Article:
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Lecture

Lecture 21

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Department
Biology (Sci)
Course
BIOL 300
Professor
Siegfried Hekimi
Semester
Fall

Description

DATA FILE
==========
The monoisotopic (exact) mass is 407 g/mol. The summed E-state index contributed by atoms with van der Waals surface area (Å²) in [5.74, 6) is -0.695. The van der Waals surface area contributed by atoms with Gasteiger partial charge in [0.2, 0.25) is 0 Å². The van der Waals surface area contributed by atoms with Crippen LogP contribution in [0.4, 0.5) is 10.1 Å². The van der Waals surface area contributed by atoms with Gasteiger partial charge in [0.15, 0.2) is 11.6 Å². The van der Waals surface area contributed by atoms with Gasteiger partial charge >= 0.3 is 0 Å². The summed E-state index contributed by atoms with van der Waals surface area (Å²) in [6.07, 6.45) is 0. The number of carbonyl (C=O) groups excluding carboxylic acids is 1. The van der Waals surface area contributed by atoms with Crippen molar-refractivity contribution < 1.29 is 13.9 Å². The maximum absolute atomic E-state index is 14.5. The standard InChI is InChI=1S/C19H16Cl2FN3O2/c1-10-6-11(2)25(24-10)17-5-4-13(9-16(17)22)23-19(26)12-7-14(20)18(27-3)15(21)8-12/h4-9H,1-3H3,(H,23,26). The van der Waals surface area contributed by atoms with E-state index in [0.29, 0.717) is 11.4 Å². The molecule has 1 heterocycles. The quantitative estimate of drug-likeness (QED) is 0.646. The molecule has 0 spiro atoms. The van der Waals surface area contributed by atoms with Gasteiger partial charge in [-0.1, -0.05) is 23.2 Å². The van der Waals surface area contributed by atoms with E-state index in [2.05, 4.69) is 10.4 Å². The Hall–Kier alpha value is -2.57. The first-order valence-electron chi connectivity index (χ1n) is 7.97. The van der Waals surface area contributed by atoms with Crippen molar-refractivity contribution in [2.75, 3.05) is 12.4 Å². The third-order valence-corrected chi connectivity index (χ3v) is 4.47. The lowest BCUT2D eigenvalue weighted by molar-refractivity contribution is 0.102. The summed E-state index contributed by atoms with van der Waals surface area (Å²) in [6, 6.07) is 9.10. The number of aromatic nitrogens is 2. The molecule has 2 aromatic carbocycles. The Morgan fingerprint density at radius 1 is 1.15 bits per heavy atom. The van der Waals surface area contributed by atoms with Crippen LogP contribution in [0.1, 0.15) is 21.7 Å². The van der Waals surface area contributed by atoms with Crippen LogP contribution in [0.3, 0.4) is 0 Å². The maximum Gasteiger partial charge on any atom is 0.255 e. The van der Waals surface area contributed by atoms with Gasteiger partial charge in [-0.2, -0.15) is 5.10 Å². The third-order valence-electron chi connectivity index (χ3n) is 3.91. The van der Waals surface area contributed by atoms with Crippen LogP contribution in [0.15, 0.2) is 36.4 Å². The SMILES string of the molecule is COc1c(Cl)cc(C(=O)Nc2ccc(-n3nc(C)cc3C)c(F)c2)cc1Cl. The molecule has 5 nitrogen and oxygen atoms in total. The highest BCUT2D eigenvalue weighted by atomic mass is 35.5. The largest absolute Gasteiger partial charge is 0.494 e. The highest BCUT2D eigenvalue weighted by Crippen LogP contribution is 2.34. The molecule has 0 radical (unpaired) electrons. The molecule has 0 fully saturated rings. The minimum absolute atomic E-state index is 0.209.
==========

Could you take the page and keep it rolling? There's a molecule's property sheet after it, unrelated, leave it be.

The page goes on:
th BIOL 300 October 26 2012 Lecture 21 Dr. Schock There are different ways RNAs can be transported to different regions of the cells (we looked at some of them last time) An experiment in 1994 which gave clues about some factors which may regulate RNAs in the cytoplasm. • They transcribed RNA and then injected it into a Xenopus oocyte and assayed the resulting protein to determine its function. • The xenopus oocyte is a very large cell with a large nucleus making it a very good target for this experiment, because injecting things into this cell is very easy. What they noticed was that the amount of protein produced depends on the type of RNA injected, i.e. the template where the RNA came from. • When they used cDNA as a template, which produced fully spliced mRNA, some protein is transcribed (+) In another experiment, they used genomic DNA of the same gene as a template, which produced primary transcript mRNA, surprisingly, a lot of protein was produced (++++) What could account for this difference? • One reason could be that the mRNA from the cDNA template is not properly exported • Genomic RNA must be spliced and modified in the nucleus before it is exported, but once it is in the cytoplasm, the two RNAs will be pretty much identical • The act of splicing out these introns leave behind proteins which part of the exon-junction complex; they can affect how well an RNA is translated later on. • What actually happened in this experiment was in fact the missing proteins of the exon-junction complex, but they did not know this when the experiment was carried out. The experiment tried to check the export of the cDNA- derived mRNA from the nucleus. To do this, they used two time point: time 0 represents time of injection and time 4 represents 4 hours after injection. • At each time point, they took the cells are fractionated them, separating the nucleus and cytoplasm, and then used a radioactively labelled antisense probe to the gene (CaT) to mark the location and amount of these mRNAs. • Indeed, at time 0, you can see that the mRNA was predominantly located in the nucleus because it has not had a chance to be exported • At time 4, we can see almost all of the mRNA had been exported in the cytoplasm. The control for this system was using the U6 snRNA, which is a nuclear RNA which is never supposed to be exported (it is part of the splicing machinery). Therefore at times 0 and 4, we can see it is always located in the nucleus. • The major thing that they have to control for is the proper fractionation of the cytoplasm and nucleus, which is not always done properly. th BIOL 300 October 26 2012 Lecture 21 Dr. Schock • Usually, the nucleus is denser and upon centrifugation, will sediment first allowing separation from the lighter nucleus. However, from obtaining the correct results for the U6 snRNA, we can see that this was not a problem in this experiment. • Therefore, this procedure allowed them to determine that the export of the RNA is not a factor in why the genomic RNA was translated more than the cDNA-derived mRNA After splicing, there are a few proteins left over bound to the exon known as the exon-junction complex, which stay on the mRNA until the ribosome comes onto the RNA and displaces them during translation. • These are not proteins of the spliceosome itself, and they also must have and NES and an NLS in order for them to be shuttled between the cytoplasm and nucleus. The EJC (exon junction complex) is made of a heterotetramer which is made of 4 proteins: • eIF4AII anchors the complex to RNA (i.e. an RNA binding protein) in an ATP- dependant manner. • 2 proteins, Y14 and Magoh inhibit ATP hydrolysis by eIF4AIII which locks the complex onto mRNA (by preventing the RNA hydrolysis on eIF4AII) • MLN51 increases eIF4AII’s affinity for mRNA Other associated factors include: • Barentz, which we will discuss later on • REF, a nuclear export factor which binds NXF and NXT proteins There are 3 things that the EJC regulates: • Enhanced translation by binding of the EJC; this could be because some factors in the EJC may be able to recruit translation factors. • The localization of mRNA may be regulated
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